by Edd Doerr
On July 14 the New York Times, the Washington Post, and probably a zillion other media carried the story, as the Times headed it, "Irish Report Says Catholic Church's Sexual Abuse Scandal Has Persisted", dealing with the Irish government's just released Cloyne Report, the fourth report in just Ireland on the abuse scandals and coverups. Over the past year and a half I have accumulated a three inch thick file on the clergy abuse scandals in 16 (sic!) countries from just the New York Times and the National Catholic Reporter.
On the same day, July 14, USA Today ran a story with this head, "Teens to confess their sins to Pope Benedict XVI". Quite naturally I felt impelled to post this comment on the USA Today blog:
"Rather than having teens confess their sins to the pope, wouldn't it be better if the pope would confess the sins of the clergy and bishops (regarding the worldwide clergy sexual abuse scandals, etc) to the teens and ask their forgiveness? The Vatican needs repentance far more than the teens. Benedict gives new meaning to the word chutzpah (Latin: impudentia; German: Frechheit)."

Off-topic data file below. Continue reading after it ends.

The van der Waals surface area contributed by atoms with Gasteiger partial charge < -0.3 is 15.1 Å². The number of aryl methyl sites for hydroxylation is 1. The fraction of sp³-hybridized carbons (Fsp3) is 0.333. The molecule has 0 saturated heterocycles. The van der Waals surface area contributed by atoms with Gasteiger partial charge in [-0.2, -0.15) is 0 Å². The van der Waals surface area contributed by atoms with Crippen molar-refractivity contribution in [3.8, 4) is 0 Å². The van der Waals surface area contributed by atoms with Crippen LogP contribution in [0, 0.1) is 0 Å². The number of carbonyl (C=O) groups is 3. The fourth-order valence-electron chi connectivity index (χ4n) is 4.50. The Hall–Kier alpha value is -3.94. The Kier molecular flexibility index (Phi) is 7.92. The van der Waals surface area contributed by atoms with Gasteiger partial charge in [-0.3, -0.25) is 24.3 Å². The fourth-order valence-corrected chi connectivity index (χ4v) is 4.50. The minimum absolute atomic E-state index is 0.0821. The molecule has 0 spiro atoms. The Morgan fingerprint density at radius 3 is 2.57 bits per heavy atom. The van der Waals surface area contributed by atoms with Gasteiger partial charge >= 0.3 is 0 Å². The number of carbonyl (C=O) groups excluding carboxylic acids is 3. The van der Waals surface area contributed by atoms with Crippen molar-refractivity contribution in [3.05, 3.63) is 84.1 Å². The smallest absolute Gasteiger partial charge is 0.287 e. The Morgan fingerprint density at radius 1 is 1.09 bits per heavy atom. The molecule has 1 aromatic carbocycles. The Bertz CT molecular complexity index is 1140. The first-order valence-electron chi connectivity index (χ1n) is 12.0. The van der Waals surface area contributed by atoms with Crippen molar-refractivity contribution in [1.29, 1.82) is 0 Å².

Lest I be accused of being anti-Catholic, let me state clearly that I differentiate between the misbehavior, overreach, patriarchalism, anti-choice activism, school voucher promotion, and general highhandedness of the Vatican, the bishops and some conservative laity, on the one hand, and the moderation, progressivism, and decency of most Catholics, on the other. I applaud the progressivism of Catholic Democrats in Congress and state governments, the great contributions to religious liberty and church-state separation of people like the late Justice William Brennan and Rep Robert Drinan (who led the fight against a school prayer amendment in Congress in 1971), such organizations as Catholics for Choice, and such publications as the National Catholic Reporter.
The preceding, along with my admiration for the Baptist Joint Committee for Religious Liberty, the Religious Coalition for Reproductive Choice (on whose board I represented the AHA for over 30 years), the Interfaith Alliance, assorted Jewish groups, etc, represent a humanistic approach to the world in which we find ourselves.